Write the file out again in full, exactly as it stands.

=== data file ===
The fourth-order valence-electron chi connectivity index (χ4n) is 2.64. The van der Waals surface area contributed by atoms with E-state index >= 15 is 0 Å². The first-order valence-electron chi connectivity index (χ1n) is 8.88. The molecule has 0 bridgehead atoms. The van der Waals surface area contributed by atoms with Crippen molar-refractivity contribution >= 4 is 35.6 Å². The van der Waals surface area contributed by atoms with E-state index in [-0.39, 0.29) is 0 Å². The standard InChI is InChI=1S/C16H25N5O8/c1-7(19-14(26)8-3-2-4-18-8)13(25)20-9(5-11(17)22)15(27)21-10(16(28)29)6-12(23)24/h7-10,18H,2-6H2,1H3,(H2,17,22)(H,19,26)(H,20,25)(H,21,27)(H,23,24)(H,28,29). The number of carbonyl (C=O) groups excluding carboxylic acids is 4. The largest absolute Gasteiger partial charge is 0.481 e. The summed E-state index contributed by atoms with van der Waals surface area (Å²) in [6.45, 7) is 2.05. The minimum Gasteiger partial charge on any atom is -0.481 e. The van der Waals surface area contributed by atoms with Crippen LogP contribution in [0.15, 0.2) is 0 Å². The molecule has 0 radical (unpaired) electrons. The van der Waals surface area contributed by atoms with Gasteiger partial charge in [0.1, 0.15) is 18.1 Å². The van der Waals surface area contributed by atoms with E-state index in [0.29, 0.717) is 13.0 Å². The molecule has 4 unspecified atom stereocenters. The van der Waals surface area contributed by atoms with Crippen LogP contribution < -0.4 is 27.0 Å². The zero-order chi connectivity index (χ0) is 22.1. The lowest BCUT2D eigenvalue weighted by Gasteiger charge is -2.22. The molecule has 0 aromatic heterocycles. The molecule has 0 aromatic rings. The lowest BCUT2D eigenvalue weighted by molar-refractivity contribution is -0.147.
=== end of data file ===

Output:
The fourth-order valence-electron chi connectivity index (χ4n) is 2.64. The van der Waals surface area contributed by atoms with E-state index >= 15 is 0 Å². The first-order valence-electron chi connectivity index (χ1n) is 8.88. The molecule has 0 bridgehead atoms. The van der Waals surface area contributed by atoms with Crippen molar-refractivity contribution >= 4 is 35.6 Å². The van der Waals surface area contributed by atoms with E-state index in [-0.39, 0.29) is 0 Å². The standard InChI is InChI=1S/C16H25N5O8/c1-7(19-14(26)8-3-2-4-18-8)13(25)20-9(5-11(17)22)15(27)21-10(16(28)29)6-12(23)24/h7-10,18H,2-6H2,1H3,(H2,17,22)(H,19,26)(H,20,25)(H,21,27)(H,23,24)(H,28,29). The number of carbonyl (C=O) groups excluding carboxylic acids is 4. The largest absolute Gasteiger partial charge is 0.481 e. The summed E-state index contributed by atoms with van der Waals surface area (Å²) in [6.45, 7) is 2.05. The minimum Gasteiger partial charge on any atom is -0.481 e. The van der Waals surface area contributed by atoms with Crippen LogP contribution in [0.15, 0.2) is 0 Å². The molecule has 0 radical (unpaired) electrons. The van der Waals surface area contributed by atoms with Gasteiger partial charge in [0.1, 0.15) is 18.1 Å². The van der Waals surface area contributed by atoms with E-state index in [0.29, 0.717) is 13.0 Å². The molecule has 4 unspecified atom stereocenters. The van der Waals surface area contributed by atoms with Crippen LogP contribution < -0.4 is 27.0 Å². The zero-order chi connectivity index (χ0) is 22.1. The lowest BCUT2D eigenvalue weighted by Gasteiger charge is -2.22. The molecule has 0 aromatic heterocycles. The molecule has 0 aromatic rings. The lowest BCUT2D eigenvalue weighted by molar-refractivity contribution is -0.147.